Roku Slumps After Cautioning Ad Growth Will Be Slower Than Previously Expected

Streaming activity on Roku's platform soared in April. But the company struck a more cautious tone about near-term advertising trends.
Author:
Publish date:

With its stock up 136% from its March low going into earnings, Roku’s  (ROKU) - Get Report cautious remarks about ad sales trends are overshadowing its positive disclosures about streaming activity.

On Thursday afternoon, the streaming hardware and platform provider reported Q1 revenue of $320.8 million (up 55% annually) and GAAP EPS of negative $0.45. Revenue was above a $305 million FactSet consensus, as well as above the $307 million to $317 million guidance range shared in Roku’s April 13 pre-announcement. EPS was slightly narrower than a negative $0.46 consensus.

Roku’s high-margin Platform (services and software) revenue rose 73% to $232.6 million. Player (hardware) revenue rose 22% to $88.2 million.

Roku’s stock finished after-hours trading down 10.2% to $123.50. Shares had shot higher in recent weeks, aided by both a broader market rally and a number of signs that streaming activity has soared in the wake of COVID-19 lockdowns.

As was expected following the withdrawing of its full-year guidance on April 13, Roku declined to provide any formal revenue of profit guidance. But the company did provide some commentary about how business has been trending since mid-March.

Ad Spending Commentary

On one hand, content transactions that Roku typically receives a revenue cut for when they’re conducted on its platform, such as streaming service sign-ups and movie purchases and rentals, have risen. On the other hand, with many ad budgets under pressure, Roku says its ad business, which is believed to account for a large portion of its gross profit, has seen higher-than-normal cancellations.

As a result, Roku says that although it still expects to see “substantial” ad revenue growth this year, the growth will be “at a slower pace and lower gross profit” than what it originally expected. On its earnings call, the company added that its video ad impressions, which more than doubled annually in prior quarters, “came close” to doing so again in Q1, but fell short after seeing growth slow in March.

In addition, when asked about how ad pricing trended in Q1 and is expected to trend in the coming quarters, Roku said it’s “not certain how pricing and how the overall market plays out over the next couple of quarters.”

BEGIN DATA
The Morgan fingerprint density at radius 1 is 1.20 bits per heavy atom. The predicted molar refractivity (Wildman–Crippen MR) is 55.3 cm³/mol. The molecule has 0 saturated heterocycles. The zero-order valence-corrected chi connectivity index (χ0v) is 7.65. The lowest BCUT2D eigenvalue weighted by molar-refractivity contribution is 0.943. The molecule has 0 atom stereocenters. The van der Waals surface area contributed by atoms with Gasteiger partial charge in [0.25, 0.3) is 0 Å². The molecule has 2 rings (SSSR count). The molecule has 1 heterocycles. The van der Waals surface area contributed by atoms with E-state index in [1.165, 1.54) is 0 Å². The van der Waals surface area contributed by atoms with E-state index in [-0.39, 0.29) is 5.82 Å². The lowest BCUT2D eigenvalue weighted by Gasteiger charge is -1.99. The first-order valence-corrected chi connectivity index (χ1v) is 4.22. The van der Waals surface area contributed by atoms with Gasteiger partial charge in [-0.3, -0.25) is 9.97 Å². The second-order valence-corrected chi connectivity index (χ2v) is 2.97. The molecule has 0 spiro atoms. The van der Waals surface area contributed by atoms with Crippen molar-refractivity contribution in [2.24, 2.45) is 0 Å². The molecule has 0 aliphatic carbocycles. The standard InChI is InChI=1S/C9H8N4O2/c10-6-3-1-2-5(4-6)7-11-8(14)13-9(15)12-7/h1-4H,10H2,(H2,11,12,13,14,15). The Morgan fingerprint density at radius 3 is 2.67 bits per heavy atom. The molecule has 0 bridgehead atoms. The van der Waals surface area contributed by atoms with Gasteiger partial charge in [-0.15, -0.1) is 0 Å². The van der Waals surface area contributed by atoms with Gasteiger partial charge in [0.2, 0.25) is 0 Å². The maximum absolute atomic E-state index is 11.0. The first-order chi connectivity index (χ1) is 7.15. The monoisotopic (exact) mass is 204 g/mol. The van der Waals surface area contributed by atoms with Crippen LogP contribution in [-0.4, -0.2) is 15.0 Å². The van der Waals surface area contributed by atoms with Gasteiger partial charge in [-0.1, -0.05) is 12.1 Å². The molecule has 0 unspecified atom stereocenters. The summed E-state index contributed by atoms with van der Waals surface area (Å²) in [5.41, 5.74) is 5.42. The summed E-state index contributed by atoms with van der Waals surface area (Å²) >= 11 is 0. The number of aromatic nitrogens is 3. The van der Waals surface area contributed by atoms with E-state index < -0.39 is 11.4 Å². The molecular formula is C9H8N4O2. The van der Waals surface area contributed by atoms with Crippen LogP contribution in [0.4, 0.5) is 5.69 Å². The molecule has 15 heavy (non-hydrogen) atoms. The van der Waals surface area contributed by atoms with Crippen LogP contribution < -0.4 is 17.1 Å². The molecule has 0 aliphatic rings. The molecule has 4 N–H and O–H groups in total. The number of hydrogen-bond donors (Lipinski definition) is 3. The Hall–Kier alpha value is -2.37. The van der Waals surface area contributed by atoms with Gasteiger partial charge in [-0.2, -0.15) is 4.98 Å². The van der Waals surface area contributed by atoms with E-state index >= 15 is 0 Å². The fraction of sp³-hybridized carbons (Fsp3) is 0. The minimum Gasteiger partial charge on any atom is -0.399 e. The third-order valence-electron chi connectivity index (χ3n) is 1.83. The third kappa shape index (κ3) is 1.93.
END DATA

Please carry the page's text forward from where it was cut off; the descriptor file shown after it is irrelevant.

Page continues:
A likely headwind for Roku’s ad business: The fact that much of its revenue is tied to brand ads rather than direct response ads that attempt to directly drive activity such as e-commerce and digital content transactions. As Alphabet  (GOOG) - Get Report and Facebook  (FB) - Get Report highlighted on their earnings calls, direct response ad spend has held up much better than brand ad spend since March.

Strong Viewing Growth

Roku’s commentary about near-term viewing trends was much more upbeat than its commentary about near-term ad trends. The company noted that -- in spite of a moderate headwind related to a user interface change -- total streaming hours for its platform were up 80% annually in April, after having grown a relatively modest 49% in Q1 to 13.2 billion hours.

Active accounts were up 38% in April, after having grown 37% in Q1 to 39.8 million. Streaming hours per account rose 30%.

The company also noted that -- against a backdrop of economic pressures and higher cord-cutting -- viewing activity has risen sharply not only for subscription-based streaming services, but also free/ad-supported services. Roku’s own ad-supported service, known as The Roku Channel, is said to be seeing triple-digit annual viewing growth, and to have reached households containing an estimated 36 million people in Q1.

And with traditional TV viewing dropping amid ongoing cord-cutting and the cancellation of sporting events, Roku asserted that brand advertisers are rethinking their budget allocations, and forecast that the current environment will help accelerate a long-term shift in ad dollars from traditional TV to streaming platforms. On its call, the company likened the shift to the movement of print media ad dollars to online channels during the 2008-2009 recession.

Roku has been investing heavily for a while in developing ad targeting and measurement tools for video ad buyers, and spent $150 million last fall to buy ad tech firm Dataxu. Two days ago, Roku unveiled OneView, a rebranded version of Dataxu’s demand-side platform (DSP) for ad-buyers that will provide access to Roku’s audience data and ad-measurement abilities.

This article has been corrected to state Roku's pre-announcement was on April 13, rather than April 22.